Devils Lake gets close to rolling out downtown project
DEVILS LAKE -- After months of planning, talks with property owners and public input meetings the city of Devils Lake soon is expected to take the next giant step toward building a brand-new look for its downtown.
DEVILS LAKE - After months of planning, talks with property owners and public input meetings the city of Devils Lake soon is expected to take the next giant step toward building a brand-new look for its downtown.
City Engineer Mike Grafsgaard said the City Commission will review plans May 7 for the $6.4 million infrastructure and streetscape project and likely will move forward by advertising for bids. Construction could begin as early as late July.
Grafsgaard said the majority of the project will be paid for through the Department of Transportation, and the local share is estimated to be only $1.6 million.
Some people have voiced concerns over the amount of final parking space and business access during construction, but Grafsgaard said the project largely has received overwhelming support.
"I think when you do a project of this magnitude you normally would have a section that would be in favor of the project, another that's against the project and then, a lot of times, the silent majority that doesn't express interest one way or another," he said. "But based on the number of people who attended our public input meetings, I was very much surprised by the level of interest and the support."
The city also sent out probable special assessment levels, but property owners of only 2.7 percent of the improvement district protested the project. More than 50 percent would have been needed to halt the project.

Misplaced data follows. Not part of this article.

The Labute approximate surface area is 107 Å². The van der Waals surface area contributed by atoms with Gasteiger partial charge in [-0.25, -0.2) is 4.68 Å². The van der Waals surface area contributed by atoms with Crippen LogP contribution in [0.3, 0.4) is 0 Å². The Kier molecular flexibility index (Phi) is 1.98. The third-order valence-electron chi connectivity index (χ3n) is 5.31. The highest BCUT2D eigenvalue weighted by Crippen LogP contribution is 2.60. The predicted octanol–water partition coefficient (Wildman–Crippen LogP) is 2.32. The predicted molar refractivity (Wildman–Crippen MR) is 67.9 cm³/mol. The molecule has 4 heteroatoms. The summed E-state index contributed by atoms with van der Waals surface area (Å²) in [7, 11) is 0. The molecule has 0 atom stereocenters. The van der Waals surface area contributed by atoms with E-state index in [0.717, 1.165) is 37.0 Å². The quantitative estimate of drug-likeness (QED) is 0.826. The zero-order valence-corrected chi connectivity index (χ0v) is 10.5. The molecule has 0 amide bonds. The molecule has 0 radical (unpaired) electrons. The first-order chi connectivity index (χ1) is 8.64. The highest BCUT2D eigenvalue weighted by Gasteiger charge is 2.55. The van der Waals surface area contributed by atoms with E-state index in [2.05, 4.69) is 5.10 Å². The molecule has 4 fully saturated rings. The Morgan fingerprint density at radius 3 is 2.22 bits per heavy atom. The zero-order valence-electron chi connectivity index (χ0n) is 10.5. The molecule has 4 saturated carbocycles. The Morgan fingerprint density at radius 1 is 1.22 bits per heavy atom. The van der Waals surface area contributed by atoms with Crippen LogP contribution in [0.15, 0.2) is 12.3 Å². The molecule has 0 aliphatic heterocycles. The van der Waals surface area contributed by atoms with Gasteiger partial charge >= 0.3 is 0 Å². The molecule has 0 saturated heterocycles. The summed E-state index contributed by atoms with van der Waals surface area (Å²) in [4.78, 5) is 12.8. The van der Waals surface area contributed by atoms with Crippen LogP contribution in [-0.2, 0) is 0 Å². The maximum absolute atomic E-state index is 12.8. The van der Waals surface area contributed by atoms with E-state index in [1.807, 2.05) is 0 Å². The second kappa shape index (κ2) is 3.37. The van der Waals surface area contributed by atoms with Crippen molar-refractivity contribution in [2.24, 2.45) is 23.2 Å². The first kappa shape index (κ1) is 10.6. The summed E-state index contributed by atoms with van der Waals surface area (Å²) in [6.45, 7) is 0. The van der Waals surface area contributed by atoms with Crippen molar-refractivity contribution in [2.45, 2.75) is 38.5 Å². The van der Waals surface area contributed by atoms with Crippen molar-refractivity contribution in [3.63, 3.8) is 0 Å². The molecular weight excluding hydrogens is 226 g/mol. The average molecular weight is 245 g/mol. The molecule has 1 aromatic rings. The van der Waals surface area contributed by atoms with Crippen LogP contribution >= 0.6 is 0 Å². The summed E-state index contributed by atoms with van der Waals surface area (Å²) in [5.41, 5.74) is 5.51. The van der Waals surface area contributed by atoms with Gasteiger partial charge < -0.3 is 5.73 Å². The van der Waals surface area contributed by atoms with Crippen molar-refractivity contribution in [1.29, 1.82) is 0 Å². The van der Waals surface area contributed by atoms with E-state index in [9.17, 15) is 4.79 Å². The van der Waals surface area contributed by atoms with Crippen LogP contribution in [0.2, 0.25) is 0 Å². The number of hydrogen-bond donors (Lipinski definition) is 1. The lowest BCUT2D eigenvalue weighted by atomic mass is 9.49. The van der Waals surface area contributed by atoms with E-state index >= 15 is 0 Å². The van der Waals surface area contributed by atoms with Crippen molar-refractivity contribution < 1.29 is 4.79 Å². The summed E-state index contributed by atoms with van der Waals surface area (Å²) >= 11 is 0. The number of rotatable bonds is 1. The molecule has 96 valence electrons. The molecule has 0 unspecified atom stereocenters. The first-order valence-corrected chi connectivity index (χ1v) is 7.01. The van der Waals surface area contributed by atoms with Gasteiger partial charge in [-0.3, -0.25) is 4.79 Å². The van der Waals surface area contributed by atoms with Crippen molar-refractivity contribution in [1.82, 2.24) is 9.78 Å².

Grafsgaard acknowledged there will be some disruption to parking and business access during the course of the construction season but said the city will make all efforts to ensure people can reach the businesses.
"We will do our best to make sure there is access to all businesses at all times," he said. "It just might not be as convenient. There will be sidewalks that are removed. There will be gravel and one-way streets. But once it's complete, you'll have a nice sidewalk out front, some nice plantings and a very updated roadway. The improvements will be very beneficial to our downtown area."
Besides new streets and sidewalks, highlights of the plan include larger bulb-outs at intersection corners with trees and light landscaping as well as special corner-parking access for people with disabilities. The bulb-outs give pedestrians added protection in the crosswalks, which also will be marked with colored concrete.
Grafsgaard said the sidewalks will have bands of colored, stamped concrete and also include streetscape features such as iron benches, garbage receptacles and decorative bike racks. The plans call for three different levels of improvements, with the intersection of Fourth Avenue Northeast and Fourth Street Northeast being the main attraction. That area also will include decorative brick monuments with tile inlays etched with historic images. Though planners will stick to a local theme, the images must be transportation-related to meet federal grant requirements.
Light posts also will be refurbished, and new banners will be added.
"I'm really excited to see what the end result is," said downtown business owner Kelly Swenseth, who has been active with the project steering committee. "Our goal is for the downtown to be a shopping destination."
She says surveys already have ranked the city high on the walkability scale, and she believes the upgrades will attract more boutiques and specialty shops, making more people want to mosey.
"With Amazon and Target, yeah, you have access to some of the basics," she said. "But it would be nice to go somewhere where you can touch, hold, feel and grab something for that last-minute gift."
Neither Swenseth nor property owner Lucas Wakefield feels the small decrease in the number of right-out-front parking spots will be an issue.
"We have plenty of parking lots in our downtown, but they're just not something people are in the habit of using," Swenseth said.
"I think the trend the past 10 years or so has been you go downtown to go directly to the exact place you want to be and then you leave again," Wakefield said. "We want to change that and make it a place where you want to spend some time."